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VAULT by BENEDIKTE BJERRE at O—OVERGADEN [from 20230218 to 20230430]
[Photos: Laura Stamer]
The dire inequality of Western contemporary life—cooked to a swirling speed on gas, sugar, and coffee, demanding ever more futuristic, transitory living conditions, delivered 24/7 by exhausted bodies—sits at the core of Danish artist Benedikte Bjerre’s (b. 1987) practice. Whether washing machines, diapers from newborns, coffee makers, human-scaled transport cases, or helium balloon chickens, her works build on our most recognizable everyday objects. With a cunning and witty touch, she pinpoints the absurdities of our societal circulations and infrastructure.
At O—Overgaden, for Bjerre’s first grand-scale institutional solo show in her native Denmark, a new piece, Day to Day, takes center stage. Six monumental human-sized silvery containers—shaped like arches cut in the middle almost like two halves of a brain—are placed, serially, in the central nave of the exhibition space. The pieces are modeled on FedEx air cargo containers, produced to fit the main body of an airplane and maximize transport space, thus assuring the delivery of selected items to you from anywhere on the globe within hours or, as the title indicates, from Day to Day.
Installed in Christianshavn, an old shipping harbor of Copenhagen, the mirrored blank aluminum bodies of the containers—entirely enclosed by industrial rivets and serene in their sequential, almost ceremonial placement—force the visitor to move around or squeeze between them. Minimal and sealed, the monolithic vaults thus physically indicate the commercial logic of access for some and inaccessibility for the many when it comes to entering the space odyssey of our contemporary condition: who can and cannot benefit from its sci-fi portals of today’s overnight delivery?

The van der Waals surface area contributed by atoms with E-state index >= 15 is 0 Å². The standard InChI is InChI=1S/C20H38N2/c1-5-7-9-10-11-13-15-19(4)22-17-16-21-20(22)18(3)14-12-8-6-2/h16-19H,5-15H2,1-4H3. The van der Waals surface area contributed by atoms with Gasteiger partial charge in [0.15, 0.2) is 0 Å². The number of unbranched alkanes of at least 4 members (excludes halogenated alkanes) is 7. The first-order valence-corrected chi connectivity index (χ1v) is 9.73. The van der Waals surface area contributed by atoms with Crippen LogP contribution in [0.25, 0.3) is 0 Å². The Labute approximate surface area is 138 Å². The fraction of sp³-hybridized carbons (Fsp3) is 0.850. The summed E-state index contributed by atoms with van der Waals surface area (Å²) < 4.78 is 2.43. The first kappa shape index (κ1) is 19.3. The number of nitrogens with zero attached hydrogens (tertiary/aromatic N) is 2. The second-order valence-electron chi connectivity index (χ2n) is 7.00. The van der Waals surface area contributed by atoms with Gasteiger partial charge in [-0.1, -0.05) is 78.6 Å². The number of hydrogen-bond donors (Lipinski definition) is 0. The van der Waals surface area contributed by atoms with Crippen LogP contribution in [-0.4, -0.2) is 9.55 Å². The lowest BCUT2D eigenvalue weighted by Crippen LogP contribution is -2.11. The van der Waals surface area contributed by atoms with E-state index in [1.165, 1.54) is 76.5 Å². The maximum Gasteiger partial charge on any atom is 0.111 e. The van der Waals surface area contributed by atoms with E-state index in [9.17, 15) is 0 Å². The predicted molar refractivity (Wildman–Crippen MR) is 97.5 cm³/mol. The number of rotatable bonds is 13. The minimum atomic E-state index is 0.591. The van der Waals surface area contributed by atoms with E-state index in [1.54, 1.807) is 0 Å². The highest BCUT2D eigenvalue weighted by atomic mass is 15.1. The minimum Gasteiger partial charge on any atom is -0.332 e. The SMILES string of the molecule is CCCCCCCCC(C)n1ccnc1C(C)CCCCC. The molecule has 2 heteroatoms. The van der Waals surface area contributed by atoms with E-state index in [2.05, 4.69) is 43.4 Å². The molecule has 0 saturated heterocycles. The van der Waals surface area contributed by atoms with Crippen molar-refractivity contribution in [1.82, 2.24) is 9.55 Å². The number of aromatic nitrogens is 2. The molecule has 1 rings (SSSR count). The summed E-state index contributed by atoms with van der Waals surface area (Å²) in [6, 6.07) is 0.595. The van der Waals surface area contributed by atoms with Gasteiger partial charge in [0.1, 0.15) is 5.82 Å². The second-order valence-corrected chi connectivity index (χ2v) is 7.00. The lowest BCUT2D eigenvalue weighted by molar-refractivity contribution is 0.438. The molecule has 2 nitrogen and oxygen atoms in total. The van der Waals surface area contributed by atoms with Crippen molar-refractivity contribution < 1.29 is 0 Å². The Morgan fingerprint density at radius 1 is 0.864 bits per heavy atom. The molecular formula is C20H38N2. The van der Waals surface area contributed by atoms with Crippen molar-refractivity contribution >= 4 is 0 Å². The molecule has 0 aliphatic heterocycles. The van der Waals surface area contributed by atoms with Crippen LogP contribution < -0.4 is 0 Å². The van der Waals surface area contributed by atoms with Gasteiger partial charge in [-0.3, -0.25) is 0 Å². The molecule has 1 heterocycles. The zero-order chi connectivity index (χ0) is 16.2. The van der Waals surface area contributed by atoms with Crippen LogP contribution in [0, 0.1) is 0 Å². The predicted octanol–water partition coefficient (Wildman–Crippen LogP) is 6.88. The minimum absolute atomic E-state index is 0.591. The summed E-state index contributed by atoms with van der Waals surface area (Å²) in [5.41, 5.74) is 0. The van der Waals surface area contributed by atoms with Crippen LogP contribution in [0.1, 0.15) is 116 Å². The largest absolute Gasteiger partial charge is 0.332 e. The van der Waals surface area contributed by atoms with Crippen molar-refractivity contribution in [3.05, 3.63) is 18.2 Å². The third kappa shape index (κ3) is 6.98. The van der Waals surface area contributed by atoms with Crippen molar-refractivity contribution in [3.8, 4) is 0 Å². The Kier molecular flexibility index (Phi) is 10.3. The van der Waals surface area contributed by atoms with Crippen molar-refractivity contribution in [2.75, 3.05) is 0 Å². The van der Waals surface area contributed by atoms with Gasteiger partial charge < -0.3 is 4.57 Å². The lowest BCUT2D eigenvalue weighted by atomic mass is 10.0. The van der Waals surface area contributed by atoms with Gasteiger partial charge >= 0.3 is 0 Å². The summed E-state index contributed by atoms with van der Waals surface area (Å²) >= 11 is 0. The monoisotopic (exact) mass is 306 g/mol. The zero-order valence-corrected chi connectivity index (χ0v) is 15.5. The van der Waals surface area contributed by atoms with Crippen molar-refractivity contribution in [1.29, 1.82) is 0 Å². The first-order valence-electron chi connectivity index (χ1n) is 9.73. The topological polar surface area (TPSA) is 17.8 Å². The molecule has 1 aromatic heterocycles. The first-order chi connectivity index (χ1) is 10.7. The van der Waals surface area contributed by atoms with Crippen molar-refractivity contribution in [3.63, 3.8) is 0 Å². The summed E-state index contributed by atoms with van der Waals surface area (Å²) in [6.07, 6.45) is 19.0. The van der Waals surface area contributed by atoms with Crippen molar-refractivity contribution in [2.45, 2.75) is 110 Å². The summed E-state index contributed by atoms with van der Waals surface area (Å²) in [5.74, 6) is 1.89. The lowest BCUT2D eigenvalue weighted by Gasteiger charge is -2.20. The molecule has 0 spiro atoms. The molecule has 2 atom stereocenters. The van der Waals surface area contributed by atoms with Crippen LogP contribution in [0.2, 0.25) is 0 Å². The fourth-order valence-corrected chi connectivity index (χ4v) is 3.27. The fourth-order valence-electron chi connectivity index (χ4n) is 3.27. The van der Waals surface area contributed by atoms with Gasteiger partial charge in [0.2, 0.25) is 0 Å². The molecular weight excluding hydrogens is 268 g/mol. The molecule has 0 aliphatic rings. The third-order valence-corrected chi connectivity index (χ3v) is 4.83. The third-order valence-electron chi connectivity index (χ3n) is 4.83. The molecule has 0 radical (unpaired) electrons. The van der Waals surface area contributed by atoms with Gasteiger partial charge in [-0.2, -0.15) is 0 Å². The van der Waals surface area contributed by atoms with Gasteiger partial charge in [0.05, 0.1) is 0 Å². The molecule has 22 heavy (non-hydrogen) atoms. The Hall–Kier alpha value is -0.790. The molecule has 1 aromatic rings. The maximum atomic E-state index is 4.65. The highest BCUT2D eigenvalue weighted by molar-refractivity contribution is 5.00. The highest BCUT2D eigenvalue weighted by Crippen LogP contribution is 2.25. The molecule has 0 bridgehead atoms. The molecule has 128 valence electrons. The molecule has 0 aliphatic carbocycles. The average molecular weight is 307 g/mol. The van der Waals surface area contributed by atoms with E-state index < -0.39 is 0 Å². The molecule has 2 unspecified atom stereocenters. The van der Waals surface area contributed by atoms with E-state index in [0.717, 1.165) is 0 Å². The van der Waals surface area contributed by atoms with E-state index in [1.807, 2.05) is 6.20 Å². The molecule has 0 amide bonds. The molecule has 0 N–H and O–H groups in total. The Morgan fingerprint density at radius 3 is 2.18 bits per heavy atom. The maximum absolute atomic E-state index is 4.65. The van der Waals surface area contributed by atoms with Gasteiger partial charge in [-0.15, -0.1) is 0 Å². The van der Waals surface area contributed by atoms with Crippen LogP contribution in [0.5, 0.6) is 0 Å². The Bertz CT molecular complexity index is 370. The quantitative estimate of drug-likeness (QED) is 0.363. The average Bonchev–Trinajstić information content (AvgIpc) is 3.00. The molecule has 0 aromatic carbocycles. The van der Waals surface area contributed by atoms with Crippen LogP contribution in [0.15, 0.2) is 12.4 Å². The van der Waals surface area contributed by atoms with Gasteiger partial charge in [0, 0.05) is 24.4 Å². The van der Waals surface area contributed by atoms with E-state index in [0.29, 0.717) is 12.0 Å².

Alongside Day to Day, Bjerre presents Starry Night, a series of bronzes cast from slices of Lidl bread that has been baked (in the molding process). Visually, the golden “baked” surface of the bronzes comes eerily close to the surface of the original loaves. As unique pieces modeled on the most basic nourishment one can find, the works emphasize the capitalist reality of our everyday grind: bread on the table comes only if you pay up. Whether using bronze or your Mastercard, bread is only there if you can muster an economy, as we all know. Meanwhile the title, Starry Night, borrowed from Van Gogh’s infamously expensive blockbuster painting, connects the circulation of fundamental and super cheap bread to how the unaffordable modernist painting is today circulated in endless copies as poster art. Stuck on the walls and ceiling of the exhibition space —a former canteen for the factory workers next door— as if a centrifugal power had propelled the realistic remakes onto the building, the Starry Night bronze series nods to Van Gogh and transforms the interior of the institutional vault into Bjerre’s canvas.
The exhibition, titled Vault—repeat it aloud and it phonetically sounds like the DK delivery service “Wolt”—underscores what we already know: we are living in a sci-fi-like reality where cheap bread provides stellar lifelines for some, while the 24-hour air freight industry beams gourmet butter to others.
Benedikte Bjerre (b. 1987, Copenhagen) is a graduate of the Städelschule in Frankfurt am Main (2015) and the Royal Danish Academy of Fine Arts (2016). Her work has been shown at venues including Kunstverein Göttingen (2021), SMK The National Gallery of Denmark (2020), ARKEN Museum for Modern Art (2019), and De Ateliers (2018).
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